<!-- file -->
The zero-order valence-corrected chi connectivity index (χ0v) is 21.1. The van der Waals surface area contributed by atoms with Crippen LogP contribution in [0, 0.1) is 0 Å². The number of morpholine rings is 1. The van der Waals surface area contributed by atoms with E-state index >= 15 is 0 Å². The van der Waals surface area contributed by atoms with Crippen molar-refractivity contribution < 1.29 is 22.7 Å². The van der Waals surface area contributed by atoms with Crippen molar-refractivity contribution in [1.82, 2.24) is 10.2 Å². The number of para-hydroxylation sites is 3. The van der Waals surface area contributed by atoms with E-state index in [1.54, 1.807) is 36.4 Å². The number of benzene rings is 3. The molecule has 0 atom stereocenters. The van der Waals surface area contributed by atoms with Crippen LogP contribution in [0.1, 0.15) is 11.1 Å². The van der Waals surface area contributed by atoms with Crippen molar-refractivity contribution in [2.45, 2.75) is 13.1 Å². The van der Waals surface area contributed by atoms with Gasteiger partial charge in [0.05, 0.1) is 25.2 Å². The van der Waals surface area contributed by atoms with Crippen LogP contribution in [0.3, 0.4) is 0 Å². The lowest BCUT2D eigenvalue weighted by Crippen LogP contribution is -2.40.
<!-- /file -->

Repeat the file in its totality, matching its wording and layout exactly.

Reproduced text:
The zero-order valence-corrected chi connectivity index (χ0v) is 21.1. The van der Waals surface area contributed by atoms with Crippen LogP contribution in [0, 0.1) is 0 Å². The number of morpholine rings is 1. The van der Waals surface area contributed by atoms with E-state index >= 15 is 0 Å². The van der Waals surface area contributed by atoms with Crippen molar-refractivity contribution < 1.29 is 22.7 Å². The van der Waals surface area contributed by atoms with Crippen molar-refractivity contribution in [1.82, 2.24) is 10.2 Å². The number of para-hydroxylation sites is 3. The van der Waals surface area contributed by atoms with E-state index in [1.54, 1.807) is 36.4 Å². The number of benzene rings is 3. The molecule has 0 atom stereocenters. The van der Waals surface area contributed by atoms with Crippen LogP contribution in [0.1, 0.15) is 11.1 Å². The van der Waals surface area contributed by atoms with Crippen molar-refractivity contribution in [2.45, 2.75) is 13.1 Å². The van der Waals surface area contributed by atoms with Gasteiger partial charge in [0.05, 0.1) is 25.2 Å². The van der Waals surface area contributed by atoms with Crippen LogP contribution in [0.3, 0.4) is 0 Å². The lowest BCUT2D eigenvalue weighted by Crippen LogP contribution is -2.40.